The effects of the crisis on the youth is immense. They face a future of no employment, limited funds for university expenses, and having to deal with the cuts to education that the austerity measures demanded. At the beginning of this school year they did not have books for the first few weeks, and now re-elections changed their exam schedules to allow for the schools to be used as polling stations. Most of my son’s friends have unemployed parents and the lack of cash has had an enormous impact on the social life that teenagers should enjoy. At least they are not among the kids who faint at school from hunger or like the kid from Crete who collapsed at school on Thursday and had to be rushed to hospital to be treated for malnutrition.

The younger kids can be protected from the harsh reality of this crisis in whatever ways it does not directly affect them, but its different with teenagers. They watch the news. They talk with their friends. They can see what it is going on, and they feel hopeless and talk of leaving the country. What they have witnessed has radicalised them politically. They are afraid of what the future holds for them.

Yet last night, for a brief moment, they got to forget all about the troubles of day to day life as they watched the Greek National football team beat Russia 1-0 to get through to the next stage of the European Cup.

It was exactly what everyone here needed, and it was glorious to listen to them roar with joy. And that joy has lifted everyone’s spirits; despite elections, fire, power-failures and possible capital controls…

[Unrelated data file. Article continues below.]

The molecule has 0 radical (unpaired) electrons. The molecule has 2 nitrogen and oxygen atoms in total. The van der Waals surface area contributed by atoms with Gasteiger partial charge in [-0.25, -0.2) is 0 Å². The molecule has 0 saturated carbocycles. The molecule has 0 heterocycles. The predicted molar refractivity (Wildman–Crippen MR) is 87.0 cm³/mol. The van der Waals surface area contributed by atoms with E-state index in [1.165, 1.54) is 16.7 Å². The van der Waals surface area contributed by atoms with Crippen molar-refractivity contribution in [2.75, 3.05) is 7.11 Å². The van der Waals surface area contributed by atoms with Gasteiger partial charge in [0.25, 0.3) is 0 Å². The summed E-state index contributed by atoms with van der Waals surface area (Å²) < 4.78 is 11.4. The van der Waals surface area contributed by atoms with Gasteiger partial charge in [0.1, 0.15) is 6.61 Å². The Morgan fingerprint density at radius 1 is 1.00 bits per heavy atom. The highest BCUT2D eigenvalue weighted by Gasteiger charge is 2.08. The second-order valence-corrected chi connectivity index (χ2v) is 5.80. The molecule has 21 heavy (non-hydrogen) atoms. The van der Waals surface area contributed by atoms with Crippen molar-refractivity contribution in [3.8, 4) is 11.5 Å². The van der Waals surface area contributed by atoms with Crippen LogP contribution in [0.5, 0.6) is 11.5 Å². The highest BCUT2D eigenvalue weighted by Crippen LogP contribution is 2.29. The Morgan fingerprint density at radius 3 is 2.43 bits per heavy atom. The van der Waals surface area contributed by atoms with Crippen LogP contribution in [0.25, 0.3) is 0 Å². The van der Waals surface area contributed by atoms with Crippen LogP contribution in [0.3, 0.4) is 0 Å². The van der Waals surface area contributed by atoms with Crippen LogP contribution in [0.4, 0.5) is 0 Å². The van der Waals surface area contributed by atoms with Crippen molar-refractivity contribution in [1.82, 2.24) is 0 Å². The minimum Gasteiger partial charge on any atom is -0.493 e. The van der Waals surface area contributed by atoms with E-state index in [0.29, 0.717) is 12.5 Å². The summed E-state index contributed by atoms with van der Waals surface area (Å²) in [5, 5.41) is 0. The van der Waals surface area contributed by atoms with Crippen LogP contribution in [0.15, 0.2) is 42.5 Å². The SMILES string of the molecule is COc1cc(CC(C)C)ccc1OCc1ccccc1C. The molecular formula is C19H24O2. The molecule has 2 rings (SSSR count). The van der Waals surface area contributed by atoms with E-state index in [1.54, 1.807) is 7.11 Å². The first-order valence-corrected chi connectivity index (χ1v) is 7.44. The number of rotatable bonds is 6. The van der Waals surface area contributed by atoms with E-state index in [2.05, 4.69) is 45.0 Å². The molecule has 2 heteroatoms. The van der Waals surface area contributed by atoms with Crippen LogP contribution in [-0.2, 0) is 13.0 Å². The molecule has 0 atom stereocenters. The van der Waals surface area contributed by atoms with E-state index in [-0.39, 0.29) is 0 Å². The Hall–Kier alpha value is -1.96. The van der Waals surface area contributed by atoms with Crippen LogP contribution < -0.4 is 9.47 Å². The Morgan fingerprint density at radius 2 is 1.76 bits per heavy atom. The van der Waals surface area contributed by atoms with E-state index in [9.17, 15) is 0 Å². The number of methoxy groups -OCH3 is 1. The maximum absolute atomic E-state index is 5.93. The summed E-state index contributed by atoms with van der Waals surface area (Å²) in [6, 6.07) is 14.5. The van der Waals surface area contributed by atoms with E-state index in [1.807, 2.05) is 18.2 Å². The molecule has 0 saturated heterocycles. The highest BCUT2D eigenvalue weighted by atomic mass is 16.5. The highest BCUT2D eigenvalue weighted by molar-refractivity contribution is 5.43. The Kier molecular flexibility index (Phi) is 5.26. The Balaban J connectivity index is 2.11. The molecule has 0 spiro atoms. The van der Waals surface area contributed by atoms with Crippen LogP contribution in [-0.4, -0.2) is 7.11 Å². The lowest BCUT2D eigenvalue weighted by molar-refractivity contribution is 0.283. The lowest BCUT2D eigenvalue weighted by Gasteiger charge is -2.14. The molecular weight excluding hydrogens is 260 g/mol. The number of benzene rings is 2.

Votes for Sale


, , , , , , , , , , , ,

Have you ever heard of the president of one country addressing the nation of another live on prime time television 4 days before crucial elections?

Well, that is not exactly what it was but it is what it added up to being.

In an interview on Mega TV Channel at 8pm last night, new French president Francois Hollande got an opportunity to inspire a fresh wave of fear in Greek voters.

He specifically said that he did not wish to influence the elections but simultaneously warned that certain EU member states would wish to be rid of Greece if it rejects the conditions of its bailout. President Hollande asked for Greek citizens to have confidence in him and declared that he would ensure that funds for development were channelled into Greece if it held to its agreement.

Now there are only two parties that would hold to the agreement, i.e. Nea Demokratia and PASOK, and there is only one party who could win the elections that wishes to reject the bailout conditions. Syriza, the Coalition of the Radical Left.

Surely Hollande did not mean to imply that one should NOT VOTE FOR SYRIZA? Did he really offer assurances that the EU will give Greece more money if it should vote for one of the two parties who crooked the books in the first place?

But wait…no, I am sure that is not what Monsieur Hollande meant. He said that he did not want to influence the elections. And if he said it then it must be true.

So what do I think? I think it is a good thing that Mr Hollande did not intend to add to the mammoth pressure on the Greek electorate not to vote for Syriza. Because if his interview was a well-timed and charmingly delivered threat then I am not surprised that fascist neo-nazi parties like Xrysi Avgi (Golden Dawn) have entered parliament. If you cannot vote for the corrupt centre left and centre right, and one cannot vote for the far left…only one heinous option is left. Far Right.

No one likes to be bullied or intimidated into doing something regardless of how graciously it is done, and even a well-intentioned person who offers money in exchange for votes is still doing exactly what he seems to be doing. Bribery.